Really GREAT! HD video of this Viaduct shot from drone posted on YouTube. I added it to the listing but make sure you see the high def version. It's beautiful!

INRD - Richland Creek Viaduct
Posted August 13, 2014, by Nathan Holth (webmaster [at] historicbridges [dot] org)

Ralph... as a general rule I tend to stand back from the tracks when a train is approaching. I have however felt the rails immediately after a train passes by, and there is not always a discernible vibration... even after large freight train passes. Just that distinctive high pitched ringing sound that you hear a few seconds before and after. Just thought I should mention this in case someone is thinking about using this vibration test.

This particular bridge represents the most dangerous type of railroad bridge. A long single track deck girder with no shelter alcoves... and not even any portions of the superstructure (like a thru truss bottom chord) someone could walk onto if a train was coming. Yeah, anyone who goes out on this bridge is Trespassing. That's not really the amazing thing. Anyone who has ever cut across the RR tracks as a walking shortcut in an areas where there isn't an official grade crossing is technically trespassing and yet in cities this happens constantly... and although illegal isn't really dangerous in most cases. The issue here is that it is dangerous and anyone who would go out on a bridge of this design is either profoundly stupid or trying to commit suicide.

INRD - Richland Creek Viaduct
Posted August 13, 2014, by Ralph Demars

Here's a tip: feel the outside rail before going on the tracks*. If it has a vibration, that means a train's coming. If it dosen't, then it's safe to hop on the grade and take a picture!

BTW I went on a RR bridge to take pictures recently, but I didn't get on the main span and I used the technique above. Here is the link to that bridge. Expect photos soon!


*NEVER trespass on a active rail line, unless it's for a really quick pic. Also, using that technique would be a great idea. It could save a few lives. By few, I estimate about 100 or so.

INRD - Richland Creek Viaduct
Posted August 12, 2014, by James Norwood

It is never acceptable to walk out onto an active rail bridge. These women were lucky, I have read about others trying this on regular trackbed and being hit by dragging chains, partially open doors on bottom feed hopper cars, and others decapitated by air hoses hanging low. I also have no respect for photographers who place high school incoming seniors on active track for "the shot". It is trespassing, and if one is for whatever reason on a railroad track, stay out of the guage(in between the rails)!!!! Ok, off my soapbox, back to regular programming.......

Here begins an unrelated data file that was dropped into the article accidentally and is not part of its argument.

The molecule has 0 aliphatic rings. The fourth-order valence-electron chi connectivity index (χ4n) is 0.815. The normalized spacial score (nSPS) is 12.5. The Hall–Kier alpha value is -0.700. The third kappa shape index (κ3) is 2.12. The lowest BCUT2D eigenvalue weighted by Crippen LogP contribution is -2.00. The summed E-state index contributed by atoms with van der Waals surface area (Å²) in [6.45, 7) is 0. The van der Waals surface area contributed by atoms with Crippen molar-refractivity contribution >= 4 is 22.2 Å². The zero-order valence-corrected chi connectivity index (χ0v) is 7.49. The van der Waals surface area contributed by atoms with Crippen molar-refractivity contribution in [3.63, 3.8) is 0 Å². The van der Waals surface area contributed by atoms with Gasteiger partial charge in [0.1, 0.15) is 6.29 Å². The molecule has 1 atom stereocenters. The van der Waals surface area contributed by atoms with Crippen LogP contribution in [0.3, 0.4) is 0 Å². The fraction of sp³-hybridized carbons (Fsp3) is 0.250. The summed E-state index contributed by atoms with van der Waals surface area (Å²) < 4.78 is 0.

INRD - Richland Creek Viaduct
Posted August 8, 2014, by Matt (mhults7791 [at] yahoo [dot] com)

I take that last sentence back. From what I can tell, there are 300-500 train suicides per year out of 900 pedestrian trespassing deaths. So several hundred railroad trespassers die in accidents each year. Trains come quicker than you think, so don't waste any time getting the heck off the tracks

INRD - Richland Creek Viaduct
Posted August 7, 2014, by Matt (mhults7791 [at] yahoo [dot] com)

Some have asked what to do if you are caught in the middle of the trestle with a train coming. Well, obviously you shouldn't go out to the middle of it. If a train comes and kills you a lot of people won't feel sorry for you. Everyone on the Internet will call you stupid, and it would be horrible for your family. Just stay on the end of the trestle; the view is plenty good from there, and if a train comes you can just take a few steps and be gone. Now if you foolishly ignore my advice and a train comes, jumping off is suicide above 100 feet, but if you're close to the end it may be an option. If you're further out, the train may not be able to stop in time because they take about half a mile to stop, so if it starts to get close you have to lie down in between the tracks (face down is probably better) and let the train go over you. There's about ten inches of clearance so if you're obese you'll probably die. Make sure there is room for the wheels between you and the rails on either side. Two women survived this way out at Lake Lemon. There's no guarantee you won't die because things could be hanging down from the train, so this certainly isn't something to try for fun. This is serious stuff. 900 people die on the tracks per year, although the vast majority of those are suicides.

INRD Richland Creek Viaduct
Posted September 15, 2013, by Ed Hollowell (erhollowell [at] aol [dot] com)

I notice the tribstar story left out one of the most obvious legends, the graffiti on the main girder which says "Michelle will you marry me?" in two foot high letters. They were likely afraid it would encourage more trespassing.

Sure wish I knew how that worked out!

Richland Creek Viaduct
Posted September 15, 2013, by Joshua Collins (Bigjc1979 [at] aol [dot] com)

This article is over a year old, but...


Arsonist trying to burn this bridge multiple times recently.
Posted November 6, 2010, by James Norwood

Anyone visiting needs to be aware of this, and be on the lookout for these vandals. What a disgrace. Story is from Greene County Daily World, thanks to HoosierVirg for alerting us. Story copied below, but go to link for many photos.